Determinants of compliance with child immunization among mothers of children under five years of age in Ekiti State, Nigeria
Patience Esohe Konwea, Funmilayo Alice David, Seyi Elizabeth Ogunsile
Purpose – Vaccine preventable diseases are major threats to the health and well-being of children under five years of age. They contribute a great deal to childhood illnesses and disabilities, and are accountable for a high percentage of childhood mortality worldwide. In Nigeria, the government has made a lot of effort to provide immunizations against these childhood diseases. It is however sad to note that many children still do not complete their routine immunization. The purpose of this paper is to determine factors which influence mothers’ compliance with childhood immunization.
Design/methodology/approach – This was a descriptive study carried out among 600 mothers of under-five children randomly selected from nine postnatal clinics in Ekiti State between January and August 2016. A self-structured validated questionnaire containing items to explore demographic characteristics of respondents, compliance with child immunization (Cronbach’s α = 0.92) and determinants of compliance (Cronbach’s α = 0.83) was the instrument for data collection. Multiple regression analysis was used to identify determinants of mothers’ compliance with childhood immunization.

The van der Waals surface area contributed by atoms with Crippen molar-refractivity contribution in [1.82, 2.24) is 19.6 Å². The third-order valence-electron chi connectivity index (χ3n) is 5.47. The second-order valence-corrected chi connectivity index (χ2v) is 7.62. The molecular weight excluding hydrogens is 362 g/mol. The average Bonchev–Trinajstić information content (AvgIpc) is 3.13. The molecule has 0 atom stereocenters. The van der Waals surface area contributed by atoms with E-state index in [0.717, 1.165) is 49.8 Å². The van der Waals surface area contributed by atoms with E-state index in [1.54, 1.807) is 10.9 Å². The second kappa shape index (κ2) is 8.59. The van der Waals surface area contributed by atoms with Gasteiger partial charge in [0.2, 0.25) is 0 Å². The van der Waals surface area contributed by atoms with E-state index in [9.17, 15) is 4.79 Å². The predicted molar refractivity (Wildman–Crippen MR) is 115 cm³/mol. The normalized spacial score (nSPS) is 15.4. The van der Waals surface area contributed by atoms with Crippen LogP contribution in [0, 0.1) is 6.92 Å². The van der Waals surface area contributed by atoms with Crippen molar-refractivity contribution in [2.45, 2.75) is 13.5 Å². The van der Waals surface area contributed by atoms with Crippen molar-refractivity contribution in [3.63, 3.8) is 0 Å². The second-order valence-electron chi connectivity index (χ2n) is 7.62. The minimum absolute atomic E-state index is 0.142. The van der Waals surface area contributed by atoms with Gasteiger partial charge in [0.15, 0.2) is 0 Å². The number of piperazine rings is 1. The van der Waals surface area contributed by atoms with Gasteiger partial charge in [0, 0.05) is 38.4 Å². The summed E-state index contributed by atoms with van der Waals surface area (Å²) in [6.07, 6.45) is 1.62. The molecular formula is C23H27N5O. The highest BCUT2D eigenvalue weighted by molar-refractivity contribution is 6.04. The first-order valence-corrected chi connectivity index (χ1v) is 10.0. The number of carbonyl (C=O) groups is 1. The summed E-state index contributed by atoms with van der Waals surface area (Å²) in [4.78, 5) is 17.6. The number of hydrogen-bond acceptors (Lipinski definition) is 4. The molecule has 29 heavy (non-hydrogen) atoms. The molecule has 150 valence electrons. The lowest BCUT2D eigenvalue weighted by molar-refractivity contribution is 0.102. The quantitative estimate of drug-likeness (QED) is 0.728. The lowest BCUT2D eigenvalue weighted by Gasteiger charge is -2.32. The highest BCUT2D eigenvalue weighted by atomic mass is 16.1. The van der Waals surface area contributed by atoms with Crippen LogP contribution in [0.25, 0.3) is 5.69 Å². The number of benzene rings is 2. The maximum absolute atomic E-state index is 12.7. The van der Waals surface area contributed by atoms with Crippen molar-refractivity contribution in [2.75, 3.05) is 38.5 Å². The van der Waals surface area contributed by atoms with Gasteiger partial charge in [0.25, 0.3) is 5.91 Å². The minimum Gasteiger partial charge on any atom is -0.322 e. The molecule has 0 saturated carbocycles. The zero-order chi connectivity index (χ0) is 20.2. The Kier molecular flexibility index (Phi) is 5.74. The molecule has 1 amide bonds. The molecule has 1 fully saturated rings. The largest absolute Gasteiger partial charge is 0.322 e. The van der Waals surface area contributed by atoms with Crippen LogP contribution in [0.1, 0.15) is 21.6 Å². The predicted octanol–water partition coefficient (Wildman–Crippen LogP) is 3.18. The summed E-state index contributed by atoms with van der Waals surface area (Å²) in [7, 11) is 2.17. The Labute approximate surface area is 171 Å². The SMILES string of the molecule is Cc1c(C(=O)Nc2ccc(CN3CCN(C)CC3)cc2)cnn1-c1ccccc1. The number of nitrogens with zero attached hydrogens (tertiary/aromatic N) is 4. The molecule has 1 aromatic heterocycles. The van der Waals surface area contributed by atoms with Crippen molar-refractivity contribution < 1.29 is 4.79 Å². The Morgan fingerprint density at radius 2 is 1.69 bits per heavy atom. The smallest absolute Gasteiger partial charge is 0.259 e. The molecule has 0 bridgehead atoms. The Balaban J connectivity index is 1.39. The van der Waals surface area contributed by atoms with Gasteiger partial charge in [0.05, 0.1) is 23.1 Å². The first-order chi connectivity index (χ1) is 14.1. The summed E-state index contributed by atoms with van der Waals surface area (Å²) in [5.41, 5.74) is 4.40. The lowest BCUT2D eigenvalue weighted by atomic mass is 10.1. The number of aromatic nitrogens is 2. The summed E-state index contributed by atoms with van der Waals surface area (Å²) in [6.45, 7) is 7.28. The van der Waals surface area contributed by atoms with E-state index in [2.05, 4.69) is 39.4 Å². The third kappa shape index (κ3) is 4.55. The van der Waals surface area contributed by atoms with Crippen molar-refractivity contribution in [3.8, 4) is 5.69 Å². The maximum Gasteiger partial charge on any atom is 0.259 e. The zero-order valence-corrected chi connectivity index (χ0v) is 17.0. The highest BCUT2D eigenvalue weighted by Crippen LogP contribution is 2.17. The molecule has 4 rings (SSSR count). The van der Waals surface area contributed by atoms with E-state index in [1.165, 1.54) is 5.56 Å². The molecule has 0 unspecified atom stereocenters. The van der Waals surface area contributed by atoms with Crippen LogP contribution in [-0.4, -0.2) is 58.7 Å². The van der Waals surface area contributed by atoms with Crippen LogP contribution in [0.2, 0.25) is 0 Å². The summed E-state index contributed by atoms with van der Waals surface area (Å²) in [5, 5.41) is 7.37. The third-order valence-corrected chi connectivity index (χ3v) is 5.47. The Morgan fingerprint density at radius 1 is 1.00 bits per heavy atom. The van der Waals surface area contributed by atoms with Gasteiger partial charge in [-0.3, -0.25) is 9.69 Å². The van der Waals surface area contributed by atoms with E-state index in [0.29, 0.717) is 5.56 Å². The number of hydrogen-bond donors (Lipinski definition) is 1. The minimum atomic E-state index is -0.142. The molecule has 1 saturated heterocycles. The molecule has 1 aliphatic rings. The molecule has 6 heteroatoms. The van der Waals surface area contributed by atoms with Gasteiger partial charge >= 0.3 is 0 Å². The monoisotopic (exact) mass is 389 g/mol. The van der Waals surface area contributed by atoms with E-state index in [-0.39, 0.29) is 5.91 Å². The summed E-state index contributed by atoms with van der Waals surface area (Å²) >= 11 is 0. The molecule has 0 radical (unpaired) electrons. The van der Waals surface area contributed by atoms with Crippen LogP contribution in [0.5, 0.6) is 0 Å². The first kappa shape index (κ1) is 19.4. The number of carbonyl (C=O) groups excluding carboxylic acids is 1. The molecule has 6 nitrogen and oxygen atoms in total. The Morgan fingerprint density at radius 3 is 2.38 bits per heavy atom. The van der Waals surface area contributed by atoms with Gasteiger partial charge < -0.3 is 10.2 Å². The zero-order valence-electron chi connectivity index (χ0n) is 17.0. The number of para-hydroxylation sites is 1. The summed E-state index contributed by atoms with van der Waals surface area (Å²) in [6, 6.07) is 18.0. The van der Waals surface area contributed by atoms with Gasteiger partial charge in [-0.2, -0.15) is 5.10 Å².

Findings – The level of compliance of mothers with childhood immunization was high (80 percent). The two factors which contributed significantly to mothers’ compliance were the mothers’ knowledge of childhood immunization ( β weight = 0.243) and mothers’ educational status (β weight = 0.169). Mothers with tertiary education had the highest level of compliance (76.8 percent).
Originality/value – Having good knowledge of childhood immunization and a high educational status positively influence a mothers’ compliance with child immunization.
Determinants; Compliance; Nigeria; Mothers; Immunization; Children under five